Gone are the days where your logo was everything your brand is, now we are so much more. Don’t be afraid to change things, in fact, recently Facebook announced their algorithm looks kindly on brands that regularly change their profile picture and cover photo. Use your cover photo to advertise something you are trying to push for your bar, maybe Saturday night DJ’s. Regularly change your profile picture to boost engagement and update your profile on Instagram. Changing the link in the Instagram bio can make it easier for customers to find what you are talking about in your posts.
Spend money to make money.
Some time ago, if you posted on Facebook everyone who liked your page seen your post. Well, that’s over now and as annoying as it is for a business owner it probably makes the consumer experience that much better. Remember, Facebook is in this for the everyday user, so they are looking to find ways to make every piece of content you see perfectly in balance with your likes and dislikes. Set a budget for your marketing spend of between $50 and $100 to boost your posts to an audience you choose. Be smart, choose an audience of people who have been in the vicinity of your bar in the last 6 months who are in the age bracket you chose when selecting your target market. I have found it works best to boost posts that are promoting a weekly deal or event. The more you boost and your posts are popular, the more Facebook pushes your posts organically.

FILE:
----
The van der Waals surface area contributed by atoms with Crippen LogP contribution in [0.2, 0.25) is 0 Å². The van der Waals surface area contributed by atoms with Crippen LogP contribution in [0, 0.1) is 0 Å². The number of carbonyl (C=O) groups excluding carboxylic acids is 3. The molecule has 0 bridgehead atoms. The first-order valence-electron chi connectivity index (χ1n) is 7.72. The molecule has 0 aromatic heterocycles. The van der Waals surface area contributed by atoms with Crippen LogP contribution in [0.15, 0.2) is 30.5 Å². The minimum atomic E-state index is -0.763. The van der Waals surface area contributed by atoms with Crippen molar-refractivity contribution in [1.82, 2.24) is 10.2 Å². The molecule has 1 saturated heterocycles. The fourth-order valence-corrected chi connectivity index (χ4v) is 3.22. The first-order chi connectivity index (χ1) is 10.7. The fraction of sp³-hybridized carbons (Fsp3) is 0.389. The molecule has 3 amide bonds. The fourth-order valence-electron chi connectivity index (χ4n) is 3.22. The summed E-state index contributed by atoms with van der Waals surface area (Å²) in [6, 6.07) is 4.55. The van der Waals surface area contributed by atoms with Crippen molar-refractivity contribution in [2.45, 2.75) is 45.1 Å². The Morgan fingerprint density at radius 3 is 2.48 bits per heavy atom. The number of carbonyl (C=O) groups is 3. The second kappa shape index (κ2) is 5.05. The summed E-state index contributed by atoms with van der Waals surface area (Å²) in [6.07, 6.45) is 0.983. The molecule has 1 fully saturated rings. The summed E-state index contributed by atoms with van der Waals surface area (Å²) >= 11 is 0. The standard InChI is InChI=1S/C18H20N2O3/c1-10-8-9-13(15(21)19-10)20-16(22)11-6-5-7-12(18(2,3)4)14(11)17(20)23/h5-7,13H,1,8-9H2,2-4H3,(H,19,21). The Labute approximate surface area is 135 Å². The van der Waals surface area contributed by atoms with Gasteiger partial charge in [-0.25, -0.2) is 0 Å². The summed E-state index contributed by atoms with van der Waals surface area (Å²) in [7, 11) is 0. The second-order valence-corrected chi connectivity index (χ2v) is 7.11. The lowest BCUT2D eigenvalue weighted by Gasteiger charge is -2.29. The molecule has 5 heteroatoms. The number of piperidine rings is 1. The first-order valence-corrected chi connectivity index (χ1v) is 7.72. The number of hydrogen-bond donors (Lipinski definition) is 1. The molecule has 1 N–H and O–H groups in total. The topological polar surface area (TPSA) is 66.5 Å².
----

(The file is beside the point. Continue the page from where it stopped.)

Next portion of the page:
(2x + y) – 100 = t
Algorithms, they are the hot word in social media and pretty much control everything. You can find out just about anything you need to know via Google about how Facebook and Instagram algorithms work, but here is the latest update. Facebook has changed so that now it doesn’t matter so much what time you post, it matters much more how compelling your content is. Facebook see’s your new post and releases to just a handful of your page likes, if they “like” it, comment or share it, Facebook assumes it must be good content and starts to open it up to a wider audience. So here is the tip, get your bar staff to like, share or tag each other in your posts to boost the posts reach. Oh, and also, Facebook has blatantly said they will push pages that use Facebook Live. So next busy bar night, it is time to “Go Live”.
Snapchat isn’t just for nudes.
The social media sphere is growing by the day, and whilst I think it is difficult to do all things, it’s a good idea to sit back and decide what the biggest mediums are for your audience. You may find an older audience using Facebook more, a younger audience on Instagram and an even younger audience on Snapchat. Use what works best for you and focus on just a couple, if you see it is working then invest time, money and resources to grow your marketing. By the way, 2017 is the year Twitter becomes powerful in Australia on a much larger scale.
That won’t work.
Test, Test, Test. Big brands have been doing it for years and now you can too. Stop assuming things won’t work and give it a go as long as it is on-brand. We have all seen big brands make some monumental errors in political correctness and most have recovered. So whilst I don’t recommend this, and I always err on the side of caution if you are unsure, don’t be afraid to be creative and do something different. People are screaming out for creativity and to be engaged, it takes a lot of work but at the end of the day you are using a medium where people scroll through 200 images before they are even out of bed, it pays to be a little unique.